Ellen looked up. She was surrounded by a sea of empty seats. She’d noticed the noise of the cleaning machine had stopped. But hadn’t thought beyond that. Now she glanced at the floor. It was so shiny she had to look away. A man wearing a khaki shirt and the same color pants stood in front of her, holding the handles of his waxing machine. Ellen noticed that his moustache was gray, but not his hair. She took a breath, then looked into his eyes. They seemed blank, and safe.Read More
Writing & Pictures
Hopper’s work is all about the space between people and things, space that is usually filled with light that never really illuminates, space that exists on its own plane, space and light that create their own tension.Read More
I will recall this as a happy time. I can do that. I doubt that Gloria can, will ever be able to. Why I keep the picture, this picture, in the drawer. Gloria never goes near the drawer. I think she knows why, even though she won’t say, but I think it would kill her, or close to.Read More
You asked about what happened, so I tried to remember. Mama never talked about it, not to me at least. What’s here is what I pieced together, through overheard words, voices raised and lowered, looks—the shards stuck in a brain corner, wanting to merge, waiting for a stray sunbeam to strike the remnants from, say, pieces of broken glass, and suddenly, there’s a pattern.Read More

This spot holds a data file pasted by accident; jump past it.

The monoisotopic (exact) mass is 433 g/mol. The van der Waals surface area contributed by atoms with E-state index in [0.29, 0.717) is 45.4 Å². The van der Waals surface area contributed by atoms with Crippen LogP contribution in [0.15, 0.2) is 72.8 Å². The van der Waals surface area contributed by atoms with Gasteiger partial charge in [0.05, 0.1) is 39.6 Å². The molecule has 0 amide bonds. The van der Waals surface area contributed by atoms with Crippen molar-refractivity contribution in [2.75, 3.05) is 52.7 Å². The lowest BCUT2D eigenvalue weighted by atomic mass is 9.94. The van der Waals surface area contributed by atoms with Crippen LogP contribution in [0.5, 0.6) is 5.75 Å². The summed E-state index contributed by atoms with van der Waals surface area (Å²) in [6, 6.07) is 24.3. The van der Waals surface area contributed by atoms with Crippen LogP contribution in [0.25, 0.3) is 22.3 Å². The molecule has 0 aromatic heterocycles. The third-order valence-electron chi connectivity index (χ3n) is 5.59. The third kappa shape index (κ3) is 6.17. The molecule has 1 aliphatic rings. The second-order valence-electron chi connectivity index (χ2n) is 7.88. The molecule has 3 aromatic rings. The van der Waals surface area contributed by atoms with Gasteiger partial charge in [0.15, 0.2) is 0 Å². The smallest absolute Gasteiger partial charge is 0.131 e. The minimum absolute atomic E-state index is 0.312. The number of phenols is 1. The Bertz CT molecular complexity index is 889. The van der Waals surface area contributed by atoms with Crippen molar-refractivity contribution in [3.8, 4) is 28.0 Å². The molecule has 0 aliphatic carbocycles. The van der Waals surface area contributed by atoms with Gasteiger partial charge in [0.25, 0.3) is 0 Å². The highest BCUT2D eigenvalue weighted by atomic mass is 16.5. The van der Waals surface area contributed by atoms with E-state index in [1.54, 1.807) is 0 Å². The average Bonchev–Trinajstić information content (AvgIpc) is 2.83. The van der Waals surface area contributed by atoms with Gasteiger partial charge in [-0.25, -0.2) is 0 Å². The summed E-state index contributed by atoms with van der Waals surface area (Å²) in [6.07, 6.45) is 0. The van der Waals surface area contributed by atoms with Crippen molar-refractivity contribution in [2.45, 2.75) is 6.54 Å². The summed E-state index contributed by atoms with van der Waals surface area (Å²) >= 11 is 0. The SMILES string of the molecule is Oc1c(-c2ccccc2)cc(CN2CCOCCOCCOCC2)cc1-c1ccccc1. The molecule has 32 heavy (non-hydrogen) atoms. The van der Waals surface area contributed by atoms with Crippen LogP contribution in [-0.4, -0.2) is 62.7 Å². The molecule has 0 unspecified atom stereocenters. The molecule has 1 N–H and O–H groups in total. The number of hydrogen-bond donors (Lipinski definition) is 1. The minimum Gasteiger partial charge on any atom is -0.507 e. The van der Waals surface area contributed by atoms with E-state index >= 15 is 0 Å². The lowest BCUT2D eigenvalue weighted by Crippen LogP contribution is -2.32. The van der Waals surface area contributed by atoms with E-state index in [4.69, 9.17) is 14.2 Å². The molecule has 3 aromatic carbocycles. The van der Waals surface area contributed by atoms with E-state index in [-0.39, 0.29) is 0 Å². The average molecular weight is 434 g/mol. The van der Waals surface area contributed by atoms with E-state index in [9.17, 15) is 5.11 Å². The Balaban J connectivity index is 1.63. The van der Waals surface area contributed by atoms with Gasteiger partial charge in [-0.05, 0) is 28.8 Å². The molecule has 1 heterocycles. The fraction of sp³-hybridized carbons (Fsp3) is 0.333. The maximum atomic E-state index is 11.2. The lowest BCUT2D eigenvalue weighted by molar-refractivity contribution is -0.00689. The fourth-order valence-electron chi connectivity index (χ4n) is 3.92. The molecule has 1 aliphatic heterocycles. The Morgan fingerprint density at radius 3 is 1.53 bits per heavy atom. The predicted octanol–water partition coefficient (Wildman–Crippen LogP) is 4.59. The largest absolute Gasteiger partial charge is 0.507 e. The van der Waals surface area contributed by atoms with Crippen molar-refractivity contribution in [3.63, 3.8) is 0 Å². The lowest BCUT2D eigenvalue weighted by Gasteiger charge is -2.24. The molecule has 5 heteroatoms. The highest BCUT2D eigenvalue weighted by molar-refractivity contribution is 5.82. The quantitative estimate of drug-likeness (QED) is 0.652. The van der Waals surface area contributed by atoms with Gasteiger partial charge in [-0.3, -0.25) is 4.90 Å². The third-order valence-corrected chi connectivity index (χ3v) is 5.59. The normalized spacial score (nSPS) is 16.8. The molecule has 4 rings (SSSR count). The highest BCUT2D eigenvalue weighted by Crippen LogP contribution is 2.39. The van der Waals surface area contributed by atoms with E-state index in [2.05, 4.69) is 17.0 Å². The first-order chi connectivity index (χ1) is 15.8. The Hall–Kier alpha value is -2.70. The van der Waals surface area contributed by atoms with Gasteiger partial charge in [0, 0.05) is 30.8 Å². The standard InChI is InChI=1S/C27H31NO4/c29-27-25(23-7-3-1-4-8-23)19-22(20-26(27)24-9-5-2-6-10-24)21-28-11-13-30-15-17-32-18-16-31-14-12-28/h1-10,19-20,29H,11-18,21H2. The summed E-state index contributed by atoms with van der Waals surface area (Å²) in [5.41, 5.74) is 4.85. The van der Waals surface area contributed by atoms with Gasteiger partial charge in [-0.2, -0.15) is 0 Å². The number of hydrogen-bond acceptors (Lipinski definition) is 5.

The guy in the picture came back into my life like Marley’s ghost. Of course I knew that face. It was the lead picture in my exhibition in that winter of ’95. When I walked into the gallery, there he was, sitting by the window, an older guy in a trench coat looking like the wind would blow him into the Hudson. He stared, then motioned me to come over. I was surprised he knew who I was.
He answered my question without my asking: “I saw you back then. I got a good memory,” he said. Thirty years ago I was a kid.Read More